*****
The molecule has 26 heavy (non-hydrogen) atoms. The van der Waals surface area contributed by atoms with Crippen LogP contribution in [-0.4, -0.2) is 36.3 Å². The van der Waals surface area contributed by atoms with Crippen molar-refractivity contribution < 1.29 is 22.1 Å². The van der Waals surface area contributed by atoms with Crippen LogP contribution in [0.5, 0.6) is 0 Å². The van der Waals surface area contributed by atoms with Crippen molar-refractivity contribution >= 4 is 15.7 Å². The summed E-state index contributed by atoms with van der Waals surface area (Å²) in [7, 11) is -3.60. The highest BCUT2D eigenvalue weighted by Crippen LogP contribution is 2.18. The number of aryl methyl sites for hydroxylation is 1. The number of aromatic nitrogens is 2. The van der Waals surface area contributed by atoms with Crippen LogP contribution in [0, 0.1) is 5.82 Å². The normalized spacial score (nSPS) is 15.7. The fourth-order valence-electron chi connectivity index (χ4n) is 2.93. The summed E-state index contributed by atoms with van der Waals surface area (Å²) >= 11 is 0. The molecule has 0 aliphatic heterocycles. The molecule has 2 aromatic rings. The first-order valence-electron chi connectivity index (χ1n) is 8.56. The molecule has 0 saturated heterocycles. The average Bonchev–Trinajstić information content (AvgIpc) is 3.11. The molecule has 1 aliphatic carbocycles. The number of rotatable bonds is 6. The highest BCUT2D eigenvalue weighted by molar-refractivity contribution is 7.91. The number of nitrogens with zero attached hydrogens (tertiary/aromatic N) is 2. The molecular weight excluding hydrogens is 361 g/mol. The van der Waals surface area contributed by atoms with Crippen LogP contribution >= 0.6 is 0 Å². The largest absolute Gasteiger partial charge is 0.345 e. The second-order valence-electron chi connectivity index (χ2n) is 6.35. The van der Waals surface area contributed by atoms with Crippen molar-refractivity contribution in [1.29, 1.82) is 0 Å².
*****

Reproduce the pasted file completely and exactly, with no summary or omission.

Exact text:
The molecule has 26 heavy (non-hydrogen) atoms. The van der Waals surface area contributed by atoms with Crippen LogP contribution in [-0.4, -0.2) is 36.3 Å². The van der Waals surface area contributed by atoms with Crippen molar-refractivity contribution < 1.29 is 22.1 Å². The van der Waals surface area contributed by atoms with Crippen LogP contribution in [0.5, 0.6) is 0 Å². The van der Waals surface area contributed by atoms with Crippen molar-refractivity contribution >= 4 is 15.7 Å². The summed E-state index contributed by atoms with van der Waals surface area (Å²) in [7, 11) is -3.60. The highest BCUT2D eigenvalue weighted by Crippen LogP contribution is 2.18. The number of aryl methyl sites for hydroxylation is 1. The number of aromatic nitrogens is 2. The van der Waals surface area contributed by atoms with Crippen LogP contribution in [0, 0.1) is 5.82 Å². The normalized spacial score (nSPS) is 15.7. The fourth-order valence-electron chi connectivity index (χ4n) is 2.93. The summed E-state index contributed by atoms with van der Waals surface area (Å²) >= 11 is 0. The molecule has 0 aliphatic heterocycles. The molecule has 2 aromatic rings. The first-order valence-electron chi connectivity index (χ1n) is 8.56. The molecule has 0 saturated heterocycles. The average Bonchev–Trinajstić information content (AvgIpc) is 3.11. The molecule has 1 aliphatic carbocycles. The number of rotatable bonds is 6. The highest BCUT2D eigenvalue weighted by molar-refractivity contribution is 7.91. The number of nitrogens with zero attached hydrogens (tertiary/aromatic N) is 2. The molecular weight excluding hydrogens is 361 g/mol. The van der Waals surface area contributed by atoms with Crippen LogP contribution >= 0.6 is 0 Å². The largest absolute Gasteiger partial charge is 0.345 e. The second-order valence-electron chi connectivity index (χ2n) is 6.35. The van der Waals surface area contributed by atoms with Crippen molar-refractivity contribution in [1.29, 1.82) is 0 Å².